And so, for the first time, I begin to wonder if I was wrong when I did not take seriously the possibility that Jane Austen may actually have had Asperger’s -- as Anielka Briggs briefly suggested in 2009 in the Janeites group, and then Ellen Moody advocated for more specifically a few years ago:

Ellen in Janeites: 
"I think Austen had Aspergers traits. I'm quite serious about this. Burney had none. It accounts for Austen's jaundiced attitude in the letters, for her keeping close to her family the way she did, not getting sexually involved and some of her characterizations. It's what the movies work to eliminate. Maybe not diagnosable by which I mean were you to have her before you and go through the modern 6 categories you would not be able to check off 2. That's the criteria: there are six categories and you can to check off two in each. We can't know. We have but one letter from someone to Austen and (Ironically I suppose) it's by someone whom Austen is said to have disliked; it's apparent he does not know this or her well. No family description of her, say, at a party. And Henry is so defensive…The book by [Bottomer] was onto something. We have seen it in the letters. but there is such a stigma she backed away from the obvious."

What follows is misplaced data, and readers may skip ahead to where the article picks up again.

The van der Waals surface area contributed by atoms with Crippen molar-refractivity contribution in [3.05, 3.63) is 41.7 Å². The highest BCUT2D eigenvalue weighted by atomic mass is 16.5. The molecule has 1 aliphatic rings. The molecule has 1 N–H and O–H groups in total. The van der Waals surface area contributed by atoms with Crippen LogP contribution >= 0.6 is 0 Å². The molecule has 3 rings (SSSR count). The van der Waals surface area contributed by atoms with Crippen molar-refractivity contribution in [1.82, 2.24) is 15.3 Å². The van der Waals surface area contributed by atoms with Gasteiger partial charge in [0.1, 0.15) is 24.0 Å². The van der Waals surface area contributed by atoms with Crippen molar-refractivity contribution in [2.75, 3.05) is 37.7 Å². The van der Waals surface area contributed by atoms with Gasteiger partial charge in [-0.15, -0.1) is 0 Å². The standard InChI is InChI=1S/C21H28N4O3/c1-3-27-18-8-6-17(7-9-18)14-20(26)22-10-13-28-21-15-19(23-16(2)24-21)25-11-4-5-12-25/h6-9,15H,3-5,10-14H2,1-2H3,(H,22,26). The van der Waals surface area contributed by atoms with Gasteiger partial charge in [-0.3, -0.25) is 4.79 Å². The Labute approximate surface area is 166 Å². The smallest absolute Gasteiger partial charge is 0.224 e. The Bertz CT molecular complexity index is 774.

Gadsby’s matter-of-fact description of herself as a savant of pattern-recognition rings so true. And if there’s any single gift that, for me, best characterizes Jane Austen, it’s her once-in-a-century ability to spot, analyze, and depict character and patterns of behavior in small groups at close quarters.

Which all leaves me with the growing sense that had Hannah Gadsby been born into Jane Austen’s life, she might have written something like the six novels; and had the reverse been the case, then Jane Austen would be the star of her version of that Netflix special.

In 2002, I wrote the following in the Janeites group:
“Mr. Bennet would have been a GREAT standup comic were he alive today. Which means, JANE AUSTEN would have been a great standup comic were SHE alive today. Dontcha think? Can you just imagine? I'd love to see a really talented female standup comic with an encyclopedic knowledge of JA and a gift for mimicry give that one a go. Hal Holbrook made a career out of doing Mark Twain. Stuart Whitman did Harry Truman. Has someone ever "done" Jane Austen?”

Hannah Gadsby, are you listening? Wouldn’t Jane that be a great followup to Nanette?

Cheers, ARNIE
@JaneAustenCode on Twitter

No comments: